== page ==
This is an excerpt from the October edition of AltFi's new magazine The Financial Innovator, which is available for free here.
For decades, perhaps hundreds of years, it has been a summer routine for financial services firms to slow down while staff and customers head off on their holidays as the temperatures rise.
This July, however, no such slowdown happened. Instead, firms scrambled to interpret and implement a vast and important new piece of legislation: the Consumer Duty.
The new framework, which came into effect on 1 July 2023, had been well sign-posted.
Sheldon Mills, the Financial Conduct Authority’s executive director on consumers and competition, had even encouraged the UK’s financial services industry some months earlier in a speech, using Mark Twain’s famous advice, to “eat the frog” and, well, get on with it.
Its impact, however, is still being forged with lending one of the financial services sectors most affected by the change over the long term.
A Call Of Duty… For Consumers
At its core, Consumer Duty is an ‘outcomes-based’ regulation aimed at improving the experience of retail customers. It has been more than three years in the making but has its ultimate origins in a number of scandals that hit consumers in the decade since the launch of the FCA.
This includes the fall of Neil Woodford’s £8bn fund empire and the collapse of London Capital & Finance’s mini-bond platform. Both instances saw thousands, perhaps tens of thousands of retail investors lose substantial amounts of money with only a fraction recovered nearly five years later.
It is a monumental “sea change”, Scott Newby, head of compliance at fintech Shieldpay said.
The reason it's such a sea change, Newby adds, is that it takes firms away from what was a tick box approach to one that relies on “evidential standards”.
“For the first time we have all different people and heads of compliance trying to understand well, what does good look like? What does the FCA actually want to see? How are they going to monitor what is a good outcome? What are these evidential standards?” he said.
Both far-reaching but also somewhat ambiguous, the regulation has some key areas. An impetus for responsive customer service, clear communication, and enabling customers to make good decisions for their money. But it also mandates firms regularly review products or services that may have features that could risk harm to vulnerable customers.
“It's all about building a better standard for consumer protection, and actually being able to evidence why you're doing it. That's the evolution of why Consumer Duty has come into effect. It's just raising the bar,” Newby said.
“That's what the FCA has been doing, not just with Consumer Duty, but more generally, through their business plan. They openly say they're going to become more rigorous, they're hiring more people, and they're using data to understand that firms are acting to both not only regulatory standards but doing the right thing,” he added.
Despite the long tail of issues that prompted the regulation, it has arrived at a very apposite time with the cost of living crisis in full swing and consumers becoming more and more reliant on credit to meet their basic needs.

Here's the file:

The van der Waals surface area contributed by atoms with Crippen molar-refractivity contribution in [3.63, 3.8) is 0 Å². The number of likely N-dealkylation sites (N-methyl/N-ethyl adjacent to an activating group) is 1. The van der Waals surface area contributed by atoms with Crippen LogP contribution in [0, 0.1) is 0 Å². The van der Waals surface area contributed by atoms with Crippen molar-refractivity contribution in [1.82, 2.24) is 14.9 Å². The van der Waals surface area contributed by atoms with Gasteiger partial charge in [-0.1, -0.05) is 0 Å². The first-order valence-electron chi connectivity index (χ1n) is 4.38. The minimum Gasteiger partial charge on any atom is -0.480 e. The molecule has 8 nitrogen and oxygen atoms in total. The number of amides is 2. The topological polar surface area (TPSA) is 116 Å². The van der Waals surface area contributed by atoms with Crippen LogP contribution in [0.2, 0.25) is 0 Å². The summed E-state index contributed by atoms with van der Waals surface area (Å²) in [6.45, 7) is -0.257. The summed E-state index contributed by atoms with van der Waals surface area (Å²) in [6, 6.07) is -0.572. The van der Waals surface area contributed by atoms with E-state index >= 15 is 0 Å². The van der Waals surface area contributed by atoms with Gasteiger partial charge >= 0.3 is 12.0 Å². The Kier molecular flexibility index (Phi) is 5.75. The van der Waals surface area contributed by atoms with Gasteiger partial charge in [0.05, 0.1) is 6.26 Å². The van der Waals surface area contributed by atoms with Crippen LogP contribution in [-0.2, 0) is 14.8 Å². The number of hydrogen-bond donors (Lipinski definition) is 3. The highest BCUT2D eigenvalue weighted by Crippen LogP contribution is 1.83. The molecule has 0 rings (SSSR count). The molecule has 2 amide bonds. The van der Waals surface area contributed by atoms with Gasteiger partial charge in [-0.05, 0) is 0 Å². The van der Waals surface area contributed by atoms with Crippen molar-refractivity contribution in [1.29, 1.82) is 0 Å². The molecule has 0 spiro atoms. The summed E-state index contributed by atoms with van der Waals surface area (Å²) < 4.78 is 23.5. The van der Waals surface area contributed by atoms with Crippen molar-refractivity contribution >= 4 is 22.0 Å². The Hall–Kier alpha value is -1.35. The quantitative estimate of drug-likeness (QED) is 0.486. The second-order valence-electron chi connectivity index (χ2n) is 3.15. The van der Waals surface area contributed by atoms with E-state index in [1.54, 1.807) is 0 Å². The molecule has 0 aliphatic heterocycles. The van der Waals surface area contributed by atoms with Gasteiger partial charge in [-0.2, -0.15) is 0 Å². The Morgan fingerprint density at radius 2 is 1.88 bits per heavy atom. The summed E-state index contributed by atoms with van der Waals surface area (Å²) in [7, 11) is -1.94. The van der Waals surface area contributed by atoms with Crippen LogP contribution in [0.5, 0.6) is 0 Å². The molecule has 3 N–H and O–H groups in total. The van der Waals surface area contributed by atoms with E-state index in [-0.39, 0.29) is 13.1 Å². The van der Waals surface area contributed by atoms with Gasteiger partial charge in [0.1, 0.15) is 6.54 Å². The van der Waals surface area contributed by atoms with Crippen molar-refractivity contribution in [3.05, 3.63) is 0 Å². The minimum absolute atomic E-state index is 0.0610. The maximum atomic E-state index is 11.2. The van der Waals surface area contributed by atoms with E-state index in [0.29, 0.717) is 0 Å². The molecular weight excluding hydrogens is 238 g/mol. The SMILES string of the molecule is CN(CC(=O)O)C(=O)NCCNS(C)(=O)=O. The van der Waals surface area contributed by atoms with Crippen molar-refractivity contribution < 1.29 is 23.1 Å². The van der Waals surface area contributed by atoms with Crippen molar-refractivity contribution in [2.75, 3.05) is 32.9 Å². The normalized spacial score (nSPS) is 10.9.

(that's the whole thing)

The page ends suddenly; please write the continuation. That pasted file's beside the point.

The UK’s retail lending market, which encompasses mortgages., auto finance, loans, credit cards and overdrafts among other segments will likely be one of the most affected areas by Consumer Duty.
Recent analysis by financial services digital marketing agency Balance found Consumer Duty guidance of marketing activity is not being followed. Building societies were the worst performing sector in the financial industry, according to Balance’s recent research, with banks not far behind.
Desmond McNamara, chief risk officer at Zilch, a consumer lender offering buy now, pay later services, says the fintech has implemented the new consumer duty standards into its policies and procedures and has actively engaged with, and shared its implementation plans with the FCA.
“Consumer Duty is a flagship programme of the FCA. Its creation will deliver new standards for regulated firms to abide by and show that they are putting the consumer first – Zilch was founded on the basis that we get regulated, putting consumers and protection for them first - and so we fully support this initiative,” he said.
McNamara expects to see a huge change in the lending world as a result of the new regulation.
“Consumer Duty will raise standards across the board. This is not a point-in-time project - it is a driver for long-term behavioural change. At Zilch, we believe it will challenge many current business models,” he said.
“Firms that live on net interest margin rather than providing customers real value every day, will be particularly challenged by this framework. Additionally, the practice of those that use teaser rates to roll customers into more profitable long-term revolving balances will also become more challenging to defend under the price and value framework,” he added.
Keep reading? Get the full article in the October edition of AltFi's new magazine The Financial Innovator, which is available for free here.